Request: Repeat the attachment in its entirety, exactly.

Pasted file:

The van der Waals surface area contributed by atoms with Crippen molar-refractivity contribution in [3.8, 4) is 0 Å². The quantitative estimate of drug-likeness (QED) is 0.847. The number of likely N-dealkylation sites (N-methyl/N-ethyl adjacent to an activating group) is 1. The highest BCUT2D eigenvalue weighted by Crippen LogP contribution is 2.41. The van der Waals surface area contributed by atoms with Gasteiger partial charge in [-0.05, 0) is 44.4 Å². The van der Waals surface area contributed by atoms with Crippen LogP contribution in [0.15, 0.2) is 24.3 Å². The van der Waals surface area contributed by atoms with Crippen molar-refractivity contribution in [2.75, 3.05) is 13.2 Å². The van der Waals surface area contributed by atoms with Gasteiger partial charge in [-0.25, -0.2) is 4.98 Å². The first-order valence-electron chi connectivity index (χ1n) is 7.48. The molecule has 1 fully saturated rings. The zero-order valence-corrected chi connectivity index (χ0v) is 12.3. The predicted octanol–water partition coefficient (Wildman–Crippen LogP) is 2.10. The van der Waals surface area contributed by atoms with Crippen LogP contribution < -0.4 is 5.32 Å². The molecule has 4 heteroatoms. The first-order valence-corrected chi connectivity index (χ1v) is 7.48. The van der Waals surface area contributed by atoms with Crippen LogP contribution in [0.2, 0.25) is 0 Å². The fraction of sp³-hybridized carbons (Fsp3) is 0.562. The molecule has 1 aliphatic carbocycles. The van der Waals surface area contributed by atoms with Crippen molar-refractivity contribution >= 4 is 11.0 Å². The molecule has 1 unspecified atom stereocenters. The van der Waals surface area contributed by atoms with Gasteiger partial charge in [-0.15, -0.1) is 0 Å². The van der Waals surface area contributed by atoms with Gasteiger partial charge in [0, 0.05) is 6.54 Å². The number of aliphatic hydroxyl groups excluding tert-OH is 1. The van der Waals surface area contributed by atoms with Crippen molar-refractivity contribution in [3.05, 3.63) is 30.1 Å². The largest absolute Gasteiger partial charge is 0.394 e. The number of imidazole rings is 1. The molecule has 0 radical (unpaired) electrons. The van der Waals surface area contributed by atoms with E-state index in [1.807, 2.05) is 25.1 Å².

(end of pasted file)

The van der Waals surface area contributed by atoms with Crippen molar-refractivity contribution in [3.8, 4) is 0 Å². The quantitative estimate of drug-likeness (QED) is 0.847. The number of likely N-dealkylation sites (N-methyl/N-ethyl adjacent to an activating group) is 1. The highest BCUT2D eigenvalue weighted by Crippen LogP contribution is 2.41. The van der Waals surface area contributed by atoms with Gasteiger partial charge in [-0.05, 0) is 44.4 Å². The van der Waals surface area contributed by atoms with Crippen LogP contribution in [0.15, 0.2) is 24.3 Å². The van der Waals surface area contributed by atoms with Crippen molar-refractivity contribution in [2.75, 3.05) is 13.2 Å². The van der Waals surface area contributed by atoms with Gasteiger partial charge in [-0.25, -0.2) is 4.98 Å². The first-order valence-electron chi connectivity index (χ1n) is 7.48. The molecule has 1 fully saturated rings. The zero-order valence-corrected chi connectivity index (χ0v) is 12.3. The predicted octanol–water partition coefficient (Wildman–Crippen LogP) is 2.10. The van der Waals surface area contributed by atoms with Crippen LogP contribution < -0.4 is 5.32 Å². The molecule has 4 heteroatoms. The first-order valence-corrected chi connectivity index (χ1v) is 7.48. The van der Waals surface area contributed by atoms with Crippen LogP contribution in [0.2, 0.25) is 0 Å². The fraction of sp³-hybridized carbons (Fsp3) is 0.562. The molecule has 1 aliphatic carbocycles. The van der Waals surface area contributed by atoms with Crippen molar-refractivity contribution >= 4 is 11.0 Å². The molecule has 1 unspecified atom stereocenters. The van der Waals surface area contributed by atoms with Gasteiger partial charge in [-0.15, -0.1) is 0 Å². The van der Waals surface area contributed by atoms with Gasteiger partial charge in [0, 0.05) is 6.54 Å². The number of aliphatic hydroxyl groups excluding tert-OH is 1. The van der Waals surface area contributed by atoms with Crippen molar-refractivity contribution in [3.05, 3.63) is 30.1 Å². The largest absolute Gasteiger partial charge is 0.394 e. The number of imidazole rings is 1. The molecule has 0 radical (unpaired) electrons. The van der Waals surface area contributed by atoms with E-state index in [1.807, 2.05) is 25.1 Å².